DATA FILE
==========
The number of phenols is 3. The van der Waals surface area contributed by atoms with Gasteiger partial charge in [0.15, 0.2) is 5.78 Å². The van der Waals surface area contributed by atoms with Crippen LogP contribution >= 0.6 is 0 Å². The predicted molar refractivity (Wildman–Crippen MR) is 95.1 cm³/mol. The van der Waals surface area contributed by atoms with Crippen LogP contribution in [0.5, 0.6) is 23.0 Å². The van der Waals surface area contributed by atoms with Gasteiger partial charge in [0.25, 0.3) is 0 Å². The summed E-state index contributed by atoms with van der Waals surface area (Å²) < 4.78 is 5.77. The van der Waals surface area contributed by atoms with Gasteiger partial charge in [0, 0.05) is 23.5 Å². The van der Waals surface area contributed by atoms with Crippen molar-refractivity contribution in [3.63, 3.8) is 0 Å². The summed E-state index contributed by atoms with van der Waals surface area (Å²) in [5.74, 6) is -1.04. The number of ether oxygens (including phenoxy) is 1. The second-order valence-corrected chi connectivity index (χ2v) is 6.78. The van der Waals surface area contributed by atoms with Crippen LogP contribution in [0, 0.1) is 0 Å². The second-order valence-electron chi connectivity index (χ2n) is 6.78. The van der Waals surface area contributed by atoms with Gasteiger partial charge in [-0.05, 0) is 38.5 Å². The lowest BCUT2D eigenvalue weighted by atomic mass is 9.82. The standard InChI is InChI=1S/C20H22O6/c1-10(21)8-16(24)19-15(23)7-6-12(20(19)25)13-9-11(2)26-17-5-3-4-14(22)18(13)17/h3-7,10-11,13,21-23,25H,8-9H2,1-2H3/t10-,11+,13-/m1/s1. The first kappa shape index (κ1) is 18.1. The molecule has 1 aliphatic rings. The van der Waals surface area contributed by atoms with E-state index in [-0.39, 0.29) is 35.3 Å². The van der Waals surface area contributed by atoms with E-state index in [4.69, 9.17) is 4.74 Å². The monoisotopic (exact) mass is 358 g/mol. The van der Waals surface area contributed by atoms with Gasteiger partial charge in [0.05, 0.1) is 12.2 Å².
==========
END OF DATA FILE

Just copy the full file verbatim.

The number of phenols is 3. The van der Waals surface area contributed by atoms with Gasteiger partial charge in [0.15, 0.2) is 5.78 Å². The van der Waals surface area contributed by atoms with Crippen LogP contribution >= 0.6 is 0 Å². The predicted molar refractivity (Wildman–Crippen MR) is 95.1 cm³/mol. The van der Waals surface area contributed by atoms with Crippen LogP contribution in [0.5, 0.6) is 23.0 Å². The van der Waals surface area contributed by atoms with Gasteiger partial charge in [0.25, 0.3) is 0 Å². The summed E-state index contributed by atoms with van der Waals surface area (Å²) < 4.78 is 5.77. The van der Waals surface area contributed by atoms with Gasteiger partial charge in [0, 0.05) is 23.5 Å². The van der Waals surface area contributed by atoms with Crippen molar-refractivity contribution in [3.63, 3.8) is 0 Å². The summed E-state index contributed by atoms with van der Waals surface area (Å²) in [5.74, 6) is -1.04. The number of ether oxygens (including phenoxy) is 1. The second-order valence-corrected chi connectivity index (χ2v) is 6.78. The van der Waals surface area contributed by atoms with Crippen LogP contribution in [0, 0.1) is 0 Å². The second-order valence-electron chi connectivity index (χ2n) is 6.78. The van der Waals surface area contributed by atoms with Gasteiger partial charge in [-0.05, 0) is 38.5 Å². The lowest BCUT2D eigenvalue weighted by atomic mass is 9.82. The standard InChI is InChI=1S/C20H22O6/c1-10(21)8-16(24)19-15(23)7-6-12(20(19)25)13-9-11(2)26-17-5-3-4-14(22)18(13)17/h3-7,10-11,13,21-23,25H,8-9H2,1-2H3/t10-,11+,13-/m1/s1. The first kappa shape index (κ1) is 18.1. The molecule has 1 aliphatic rings. The van der Waals surface area contributed by atoms with E-state index in [-0.39, 0.29) is 35.3 Å². The van der Waals surface area contributed by atoms with E-state index in [4.69, 9.17) is 4.74 Å². The monoisotopic (exact) mass is 358 g/mol. The van der Waals surface area contributed by atoms with Gasteiger partial charge in [0.05, 0.1) is 12.2 Å².